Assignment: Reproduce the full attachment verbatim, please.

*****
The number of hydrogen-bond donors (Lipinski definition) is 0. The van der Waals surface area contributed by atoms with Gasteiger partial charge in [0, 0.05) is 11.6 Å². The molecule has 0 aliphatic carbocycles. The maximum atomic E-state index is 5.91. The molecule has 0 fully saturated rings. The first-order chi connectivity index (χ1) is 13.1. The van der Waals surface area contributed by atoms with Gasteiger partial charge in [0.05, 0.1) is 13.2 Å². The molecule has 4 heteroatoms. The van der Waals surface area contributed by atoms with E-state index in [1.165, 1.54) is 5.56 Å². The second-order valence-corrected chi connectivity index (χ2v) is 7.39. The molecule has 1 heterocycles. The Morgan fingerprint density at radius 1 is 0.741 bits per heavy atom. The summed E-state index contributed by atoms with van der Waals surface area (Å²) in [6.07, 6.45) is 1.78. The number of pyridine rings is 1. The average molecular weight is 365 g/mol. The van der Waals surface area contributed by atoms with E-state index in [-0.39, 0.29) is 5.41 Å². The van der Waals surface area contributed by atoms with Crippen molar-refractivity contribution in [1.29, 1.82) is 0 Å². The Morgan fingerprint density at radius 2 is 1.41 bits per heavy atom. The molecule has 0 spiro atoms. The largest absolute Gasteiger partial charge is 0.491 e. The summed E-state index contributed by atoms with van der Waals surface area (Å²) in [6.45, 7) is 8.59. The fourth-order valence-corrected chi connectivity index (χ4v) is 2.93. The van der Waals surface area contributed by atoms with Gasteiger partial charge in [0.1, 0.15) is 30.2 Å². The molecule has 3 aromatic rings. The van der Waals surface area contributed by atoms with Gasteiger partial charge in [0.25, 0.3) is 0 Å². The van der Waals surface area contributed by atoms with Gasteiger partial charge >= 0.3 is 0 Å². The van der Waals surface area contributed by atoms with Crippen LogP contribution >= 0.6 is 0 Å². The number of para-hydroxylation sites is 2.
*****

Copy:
The number of hydrogen-bond donors (Lipinski definition) is 0. The van der Waals surface area contributed by atoms with Gasteiger partial charge in [0, 0.05) is 11.6 Å². The molecule has 0 aliphatic carbocycles. The maximum atomic E-state index is 5.91. The molecule has 0 fully saturated rings. The first-order chi connectivity index (χ1) is 13.1. The van der Waals surface area contributed by atoms with Gasteiger partial charge in [0.05, 0.1) is 13.2 Å². The molecule has 4 heteroatoms. The van der Waals surface area contributed by atoms with E-state index in [1.165, 1.54) is 5.56 Å². The second-order valence-corrected chi connectivity index (χ2v) is 7.39. The molecule has 1 heterocycles. The Morgan fingerprint density at radius 1 is 0.741 bits per heavy atom. The summed E-state index contributed by atoms with van der Waals surface area (Å²) in [6.07, 6.45) is 1.78. The number of pyridine rings is 1. The average molecular weight is 365 g/mol. The van der Waals surface area contributed by atoms with E-state index in [-0.39, 0.29) is 5.41 Å². The van der Waals surface area contributed by atoms with Crippen molar-refractivity contribution in [1.29, 1.82) is 0 Å². The Morgan fingerprint density at radius 2 is 1.41 bits per heavy atom. The molecule has 0 spiro atoms. The largest absolute Gasteiger partial charge is 0.491 e. The summed E-state index contributed by atoms with van der Waals surface area (Å²) in [6.45, 7) is 8.59. The fourth-order valence-corrected chi connectivity index (χ4v) is 2.93. The van der Waals surface area contributed by atoms with Gasteiger partial charge in [0.1, 0.15) is 30.2 Å². The molecule has 3 aromatic rings. The van der Waals surface area contributed by atoms with Gasteiger partial charge in [0.25, 0.3) is 0 Å². The van der Waals surface area contributed by atoms with Gasteiger partial charge >= 0.3 is 0 Å². The van der Waals surface area contributed by atoms with Crippen LogP contribution >= 0.6 is 0 Å². The number of para-hydroxylation sites is 2.